Vascular complications in liver transplantation are a major cause of graft failure and mortality. The aim of the study was to create autologous vascular graft without risk of rejection. Posterior rectus fascia sheath lined with peritoneum was used for iliac artery replacement in seven mongrel dogs. The patency was followed by palpation and Doppler ultrasound. The grafts were removed after one month. Five grafts remained patent. The Doppler showed good, relatively increased flow (median flow rate: 383 cm/sec) after one month in all of the cases. Slight increase in diameter was present in all cases. By microscopy the five patent grafts showed viable morphology, fibroblasts, smooth muscle cells and thin fibrin layer in the wall. The grafts were lined partially with a neoendothelial monolayer and a thin fibrin layer. In conclusion, this graft presents an acceptable patency rate and low thrombogenicity, and could be useful in transplantation. Further investigations are needed to study the effect of immunosuppression and rejection on long-term morphology and patency of the grafts.

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Interventional Medicine and Applied Science
Authors: A. Doros, B. Nemes, Z. Máthé, A. Németh, E. Hartmann, Á. P. Deák, Zs. F. Lénárd, D. Görög, I. Fehérvári, Zs. Gerlei, J. Fazakas, Sz. Tóth and L. Kóbori

Abstract

Introduction

Hepatic artery complication represents recognized sequel of liver transplantation that carries significant morbidity and mortality. Besides retransplantation, hepatic artery recanalization is provided surgically, or by percutaneous angioplasty and stent placement. This study provides an analysis of a single center experience comparing surgical and interventional treatments in cases of early hepatic artery complications.

Methods

In this retrospective single center study, 25 of 365 liver transplant recipients were enrolled who developed early hepatic artery complication after transplantation. Percutaneous intervention was performed in 10 cases, while surgical therapy in 15 cases. Mean follow-up time was not different between the groups (505±377 vs. 706±940 days, respectively).

Results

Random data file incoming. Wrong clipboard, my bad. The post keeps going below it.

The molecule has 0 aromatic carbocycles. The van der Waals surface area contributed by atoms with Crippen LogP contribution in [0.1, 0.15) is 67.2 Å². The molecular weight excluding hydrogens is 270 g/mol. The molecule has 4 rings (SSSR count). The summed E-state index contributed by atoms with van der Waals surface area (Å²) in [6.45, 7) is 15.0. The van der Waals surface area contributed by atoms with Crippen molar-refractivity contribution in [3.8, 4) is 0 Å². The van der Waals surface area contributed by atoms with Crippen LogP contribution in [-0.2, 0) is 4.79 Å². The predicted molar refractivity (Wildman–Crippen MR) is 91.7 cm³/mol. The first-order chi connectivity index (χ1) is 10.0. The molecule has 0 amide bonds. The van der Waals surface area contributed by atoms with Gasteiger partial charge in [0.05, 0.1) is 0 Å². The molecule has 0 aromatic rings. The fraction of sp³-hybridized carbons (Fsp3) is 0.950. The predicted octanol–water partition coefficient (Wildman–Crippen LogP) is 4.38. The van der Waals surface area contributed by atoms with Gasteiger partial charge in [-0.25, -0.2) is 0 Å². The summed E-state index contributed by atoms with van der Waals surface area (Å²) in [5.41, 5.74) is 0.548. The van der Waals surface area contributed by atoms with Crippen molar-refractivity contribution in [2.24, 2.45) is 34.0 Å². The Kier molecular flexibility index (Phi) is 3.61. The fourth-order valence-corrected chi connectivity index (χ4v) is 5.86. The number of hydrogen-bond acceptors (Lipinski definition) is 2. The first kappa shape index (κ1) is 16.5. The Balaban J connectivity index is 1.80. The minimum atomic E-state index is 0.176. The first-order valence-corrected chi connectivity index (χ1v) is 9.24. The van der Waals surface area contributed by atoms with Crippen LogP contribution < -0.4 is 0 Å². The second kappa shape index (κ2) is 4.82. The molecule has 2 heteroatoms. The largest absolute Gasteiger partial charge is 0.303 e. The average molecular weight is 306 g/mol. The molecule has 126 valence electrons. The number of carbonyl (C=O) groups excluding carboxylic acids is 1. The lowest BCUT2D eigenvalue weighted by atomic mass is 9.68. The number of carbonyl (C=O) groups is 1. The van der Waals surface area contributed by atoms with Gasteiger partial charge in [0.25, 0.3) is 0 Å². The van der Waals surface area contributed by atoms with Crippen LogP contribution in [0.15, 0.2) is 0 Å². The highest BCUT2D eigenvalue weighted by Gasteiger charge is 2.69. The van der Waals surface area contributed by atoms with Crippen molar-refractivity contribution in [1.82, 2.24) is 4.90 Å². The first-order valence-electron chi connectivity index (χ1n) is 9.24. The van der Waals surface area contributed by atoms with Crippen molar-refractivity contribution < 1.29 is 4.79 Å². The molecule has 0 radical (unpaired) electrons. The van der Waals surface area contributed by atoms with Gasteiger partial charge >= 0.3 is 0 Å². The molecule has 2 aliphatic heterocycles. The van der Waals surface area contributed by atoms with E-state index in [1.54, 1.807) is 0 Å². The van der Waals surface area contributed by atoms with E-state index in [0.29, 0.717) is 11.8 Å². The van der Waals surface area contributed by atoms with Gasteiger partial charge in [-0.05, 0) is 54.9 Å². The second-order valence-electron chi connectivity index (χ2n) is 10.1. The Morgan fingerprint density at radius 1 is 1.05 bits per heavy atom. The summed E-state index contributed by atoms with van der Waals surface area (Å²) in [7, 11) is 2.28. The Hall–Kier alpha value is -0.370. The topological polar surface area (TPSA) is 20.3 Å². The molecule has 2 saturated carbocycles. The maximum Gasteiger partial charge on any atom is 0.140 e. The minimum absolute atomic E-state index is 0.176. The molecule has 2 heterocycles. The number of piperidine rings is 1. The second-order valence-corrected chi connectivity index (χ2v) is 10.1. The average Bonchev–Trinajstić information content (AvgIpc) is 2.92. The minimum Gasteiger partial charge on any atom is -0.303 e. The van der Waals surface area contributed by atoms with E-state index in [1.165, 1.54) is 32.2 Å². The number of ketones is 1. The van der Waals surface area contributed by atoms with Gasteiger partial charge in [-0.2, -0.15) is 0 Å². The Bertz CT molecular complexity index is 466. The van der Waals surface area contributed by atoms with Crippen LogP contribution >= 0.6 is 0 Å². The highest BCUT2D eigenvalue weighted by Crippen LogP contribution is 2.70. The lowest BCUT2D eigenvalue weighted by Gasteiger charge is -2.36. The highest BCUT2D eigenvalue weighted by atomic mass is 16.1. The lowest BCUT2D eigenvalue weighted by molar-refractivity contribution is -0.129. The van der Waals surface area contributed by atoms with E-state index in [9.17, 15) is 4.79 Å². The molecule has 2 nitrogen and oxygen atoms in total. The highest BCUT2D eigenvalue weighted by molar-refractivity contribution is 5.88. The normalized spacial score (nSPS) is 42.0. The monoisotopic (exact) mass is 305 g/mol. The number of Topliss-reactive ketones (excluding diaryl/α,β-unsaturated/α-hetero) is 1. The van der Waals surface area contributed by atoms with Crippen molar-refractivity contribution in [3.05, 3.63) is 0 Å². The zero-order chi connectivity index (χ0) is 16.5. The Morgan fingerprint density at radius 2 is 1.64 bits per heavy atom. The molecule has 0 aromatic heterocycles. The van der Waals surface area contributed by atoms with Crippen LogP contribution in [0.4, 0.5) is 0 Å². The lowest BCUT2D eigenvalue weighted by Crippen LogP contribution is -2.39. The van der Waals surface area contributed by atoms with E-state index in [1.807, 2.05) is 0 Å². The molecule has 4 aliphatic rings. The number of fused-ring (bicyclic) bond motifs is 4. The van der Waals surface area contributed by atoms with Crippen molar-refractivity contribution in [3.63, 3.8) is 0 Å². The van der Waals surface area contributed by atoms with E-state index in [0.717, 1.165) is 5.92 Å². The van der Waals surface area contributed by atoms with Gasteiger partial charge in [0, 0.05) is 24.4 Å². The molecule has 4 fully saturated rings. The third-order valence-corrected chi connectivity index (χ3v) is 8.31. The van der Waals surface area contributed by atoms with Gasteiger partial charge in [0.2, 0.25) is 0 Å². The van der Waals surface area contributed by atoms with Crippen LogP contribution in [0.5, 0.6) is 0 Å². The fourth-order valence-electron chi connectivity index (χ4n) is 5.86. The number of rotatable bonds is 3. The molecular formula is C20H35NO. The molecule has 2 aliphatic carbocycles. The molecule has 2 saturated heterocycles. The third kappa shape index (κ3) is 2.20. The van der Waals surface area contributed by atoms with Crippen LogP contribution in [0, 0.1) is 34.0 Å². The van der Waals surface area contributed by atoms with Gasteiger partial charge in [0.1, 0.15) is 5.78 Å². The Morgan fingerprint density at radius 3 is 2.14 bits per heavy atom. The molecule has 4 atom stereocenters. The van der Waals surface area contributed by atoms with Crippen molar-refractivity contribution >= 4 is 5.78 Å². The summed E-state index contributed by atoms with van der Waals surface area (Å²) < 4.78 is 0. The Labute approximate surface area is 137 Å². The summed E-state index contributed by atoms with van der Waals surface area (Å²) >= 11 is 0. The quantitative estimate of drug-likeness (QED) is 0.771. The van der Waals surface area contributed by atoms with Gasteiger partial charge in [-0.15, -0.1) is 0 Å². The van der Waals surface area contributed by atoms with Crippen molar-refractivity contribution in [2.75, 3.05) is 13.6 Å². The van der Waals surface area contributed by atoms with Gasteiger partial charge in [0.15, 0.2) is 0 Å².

6 patients in the Intervention Group and 10 patients in the Surgery Group are alive. The retransplantation rate (1 and 3) was lower after interventional procedures, while the development of biliary complications was higher. The mortality rate was higher after operative treatment (2 and 5).

Conclusion

Interventional therapy is a feasible and safe technique for treatment of early hepatic artery complication after transplantation. Being less invasive it is an invaluable alternative treatment having results comparable to surgical methods.

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Interventional Medicine and Applied Science
Authors: E. Hartmann, A. Németh, Gy. Juharosi, Zs. Lénárd, P. Á. Deák, V. Kozma, P. Nagy, Zs. Gerlei, I. Fehérvári, B. Nemes, D. Görög, J. Fazakas, L. Kóbori and A. Doros

Abstract

Hepatocellular carcinoma, which has developed in liver cirrhosis is a disease where liver transplantation can provide a cure both for the tumour and the underlying liver damage. However, patients can only be transplanted when the tumour number and size do not exceed the Milan criteria. Tumour ablation methods — such as radiofrequency ablation — can provide a chance to make the patient eligible for transplantation. Among the 416 Hungarian liver transplanted patients there are 6 who had received different types of ablative therapy as bridging therapy in different institutions. On the basis of analysis of the patients' data we created a guideline for the treatment of cirrhotic patients with hepatocellular carcinoma with the aim of developing a uniform Hungarian approach.